Canadian Underwriter

Reinsurance Protectionism

January 4, 2019   by David Gambrill, Editor-in-Chief

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Canada’s solvency regulator appears to be concerned about capital flight from Canada by way of reinsurance contract arrangements.

In its June 2018 Reinsurance Framework Discussion Paper, the Office of the Superintendent of Financial Institutions (OSFI) raises concerns about developments it has tracked over the past decade. Among them:

  • Insufficient collateral requirement for unregistered reinsurance
  • Concentration risk, in which a single reinsurer, or a limited number of reinsurers, is on a program
  • Worldwide treaties that create the potential for claims in other jurisdictions to drain the capital available for Canadian claims events
  • Overreliance on quota share treaties (in some cases, OSFI says, an insurer may cede a majority of their earned premiums to reinsurance)
  • Fronting arrangements in which an insurance company insures the risk and then reinsures 100% of that risk with an unregistered unrelated foreign insurer (although there is nothing inherently wrong with such arrangements, OSFI wants to uphold the integrity of the arrangement)
  • Foreign reinsurers ceding risks back to the home office, potentially causing a delay in moving the funds back to Canada in the event of a disaster.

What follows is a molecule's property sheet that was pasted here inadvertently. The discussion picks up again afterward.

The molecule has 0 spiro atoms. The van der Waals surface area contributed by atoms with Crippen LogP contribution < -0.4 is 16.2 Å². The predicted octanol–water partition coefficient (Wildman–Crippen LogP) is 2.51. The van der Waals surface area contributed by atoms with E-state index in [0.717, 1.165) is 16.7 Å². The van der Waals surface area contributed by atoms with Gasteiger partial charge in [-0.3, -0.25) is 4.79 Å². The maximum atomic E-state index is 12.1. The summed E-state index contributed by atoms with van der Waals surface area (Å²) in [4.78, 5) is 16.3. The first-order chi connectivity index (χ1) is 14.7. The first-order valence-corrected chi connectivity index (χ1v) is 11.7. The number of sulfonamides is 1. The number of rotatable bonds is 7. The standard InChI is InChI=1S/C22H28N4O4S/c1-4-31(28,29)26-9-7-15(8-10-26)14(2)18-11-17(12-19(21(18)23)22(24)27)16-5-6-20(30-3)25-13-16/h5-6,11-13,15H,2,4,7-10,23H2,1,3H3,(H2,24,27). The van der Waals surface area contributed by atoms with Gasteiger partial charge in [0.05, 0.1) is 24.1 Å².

OSFI has a number of specific proposals to counter each of the risks outlined above. For the sake of economy, I characterize them into two broad categories: Requiring capital (or more capital) to be parked in Canada, and making it more expensive for reinsurers to move the capital outside of Canada.

David Gambrill, Editor-in-Chief

Either way, the approach appears to take the “global” out of global reinsurance. Indeed, the whole point of global reinsurance is for capital to flow freely over boundaries, depending upon where the disasters occur.

By requiring reinsurers to park funds in individual countries, or to make it harder for them to move funds out of individual countries, that reduces the global capital pool available for reinsurers to apply to disasters happening worldwide. This in turn makes it harder for reinsurers to diversify their risks. Some suggest OSFI’s recommendations would create an “island” of capital in Canada.

So far, this is all in discussion mode. There is still time to express opinions to OSFI. Now is the time to speak up.

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